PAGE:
For nonprofits, especially in Las Vegas where we see a lot of event-based fundraising, the coronavirus pandemic has put a halt to spring fundraisers and galas, which are usually very big pieces of their revenue. Other nonprofits, like professional associations, have had to cancel conferences, and might not be able to recoup funds for canceled hotel and space reservations.
Some organizations, like the Boys and Girls Club, have gotten creative, and have hosted online fundraising events in order to raise the cash they need right now.
How has the government’s response to this crisis differed from the 2008 Great Recession?
There are some bright spots! In the Coronavirus Aid, Relief, and Economic Security (CARES) Act, nonprofits are eligible for loans and grants, similar to those that are offered to small businesses. Nonprofits were not bailed out during the Great Recession. So the fact that the federal government remembered and included nonprofits during this crisis is huge. The paycheck protection program offered through the CARES Act should help nonprofits meet payroll obligations and keep people employed through the crisis. (For more information, visit this helpful link).
The legislation also allows nonprofits to apply for disaster loans. But since those will need to be paid back, nonprofits will have to consider if they will be able to meet those financial obligations in the long term.
Another bright spot is that individuals who make cash contributions to nonprofit agencies in 2020 will be eligible for up to a $300 tax deduction. This is one way to encourage donors to get off the sidelines and support local charities.
Will charitable giving change in light of COVID-19?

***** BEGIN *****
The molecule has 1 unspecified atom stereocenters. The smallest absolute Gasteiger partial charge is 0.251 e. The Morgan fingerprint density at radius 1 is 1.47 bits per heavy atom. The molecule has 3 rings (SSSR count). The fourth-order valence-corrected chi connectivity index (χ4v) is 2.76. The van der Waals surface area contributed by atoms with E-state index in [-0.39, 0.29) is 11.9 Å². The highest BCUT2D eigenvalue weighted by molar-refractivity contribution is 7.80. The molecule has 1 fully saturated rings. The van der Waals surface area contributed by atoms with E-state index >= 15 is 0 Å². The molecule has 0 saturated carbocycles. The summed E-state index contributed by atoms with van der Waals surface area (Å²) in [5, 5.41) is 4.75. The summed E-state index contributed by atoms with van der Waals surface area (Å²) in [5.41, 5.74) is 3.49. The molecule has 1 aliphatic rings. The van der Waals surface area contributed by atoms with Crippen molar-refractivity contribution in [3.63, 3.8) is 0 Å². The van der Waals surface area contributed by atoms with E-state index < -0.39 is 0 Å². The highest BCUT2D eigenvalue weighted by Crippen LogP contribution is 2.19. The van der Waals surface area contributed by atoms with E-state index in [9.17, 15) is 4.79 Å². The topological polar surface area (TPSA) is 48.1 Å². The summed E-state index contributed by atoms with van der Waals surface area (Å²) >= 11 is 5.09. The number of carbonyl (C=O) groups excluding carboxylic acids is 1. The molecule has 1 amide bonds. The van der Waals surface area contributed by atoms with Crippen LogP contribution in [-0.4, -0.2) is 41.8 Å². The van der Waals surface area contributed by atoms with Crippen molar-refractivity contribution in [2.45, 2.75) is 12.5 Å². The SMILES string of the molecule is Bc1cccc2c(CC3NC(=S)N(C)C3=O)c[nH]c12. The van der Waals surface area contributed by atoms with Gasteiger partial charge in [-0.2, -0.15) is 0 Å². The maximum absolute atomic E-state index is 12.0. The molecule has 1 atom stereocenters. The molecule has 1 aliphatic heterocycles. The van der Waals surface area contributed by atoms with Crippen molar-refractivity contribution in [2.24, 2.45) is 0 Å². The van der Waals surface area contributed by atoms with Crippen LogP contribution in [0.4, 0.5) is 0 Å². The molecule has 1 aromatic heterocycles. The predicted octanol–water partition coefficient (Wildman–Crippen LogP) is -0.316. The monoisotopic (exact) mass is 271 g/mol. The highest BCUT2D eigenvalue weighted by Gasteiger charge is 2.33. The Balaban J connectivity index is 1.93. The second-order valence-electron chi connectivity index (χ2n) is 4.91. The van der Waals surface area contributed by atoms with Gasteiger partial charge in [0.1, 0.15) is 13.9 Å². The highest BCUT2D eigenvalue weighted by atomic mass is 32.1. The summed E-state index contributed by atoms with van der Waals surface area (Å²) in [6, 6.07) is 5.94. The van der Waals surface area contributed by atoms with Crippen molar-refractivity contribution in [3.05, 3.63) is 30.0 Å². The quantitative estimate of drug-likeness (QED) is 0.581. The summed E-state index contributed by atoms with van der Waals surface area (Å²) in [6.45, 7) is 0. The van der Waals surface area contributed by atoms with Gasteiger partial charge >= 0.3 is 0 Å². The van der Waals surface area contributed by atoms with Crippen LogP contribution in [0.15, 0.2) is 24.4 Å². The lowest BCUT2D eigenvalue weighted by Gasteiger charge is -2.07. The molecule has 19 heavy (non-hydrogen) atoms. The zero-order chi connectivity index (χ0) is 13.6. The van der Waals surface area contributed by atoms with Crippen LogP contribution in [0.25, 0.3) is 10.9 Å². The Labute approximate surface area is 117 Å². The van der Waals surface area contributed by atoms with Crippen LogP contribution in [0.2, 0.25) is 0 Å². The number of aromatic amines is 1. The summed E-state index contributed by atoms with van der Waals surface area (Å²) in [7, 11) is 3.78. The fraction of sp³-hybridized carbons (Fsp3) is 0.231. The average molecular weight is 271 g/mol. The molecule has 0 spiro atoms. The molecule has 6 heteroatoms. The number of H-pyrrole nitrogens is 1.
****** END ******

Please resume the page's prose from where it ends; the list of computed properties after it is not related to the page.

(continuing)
I suspect that there will be a pretty huge contraction in giving, initially. During the Great Recession, giving was down, but only by about 8 percent.
Over time it usually rebounds. Longtime donors and supporters tend to remain longtime donors and supporters. It might just take them longer to fulfill a pledge or make a gift.
How is the community helping? How can I help?
There’s really great things going on even amid all of this uncertainty.
For example, Three Square is reporting a record demand for food. But a lot of our local businesses and resorts stepped up and donated the food that was going to go unused because of the shutdown. Some businesses are also working with nonprofits to deliver meals to those in need.
Nonprofits have also done a nice job of innovating. One local nonprofit — Foster Kinship — which is run by a former student of mine, has created a drive-up supply distribution for foster families. This is crucial, because some of these caregivers are grandparents, and this is a way to ensure that they aren’t risking illness by going out to the grocery stores.
These organizations are doing really important work while facing very incredible odds. Government is one of the biggest funders of nonprofits, and they’re likely to take some hits and budget cuts given how dependent Las Vegas is on tourism. Hopefully though, the government will respond and increase funding in order to shore up these organizations.
But we as a community need to step in and fill the gaps. We need to determine what we as a community value as most important. What are the services we can’t live without? It could mean the difference between families staying together or not, people getting fed or not, people having housing or not.
I would direct people to the United Way of Southern Nevada, which is serving as a central hub during this crisis. It serves as an intermediary, and pre-vets organizations to ensure that they’re legitimate. Additionally, the Office of Service Learning and Leadership at UNLV is working with local nonprofits to coordinate virtual volunteer opportunities, and is also encouraging members of the campus community to give back through their expertise in virtual, relevant ways.
The COVID-19 Response Fund from the Nevada Community Foundation is a good place to start, too.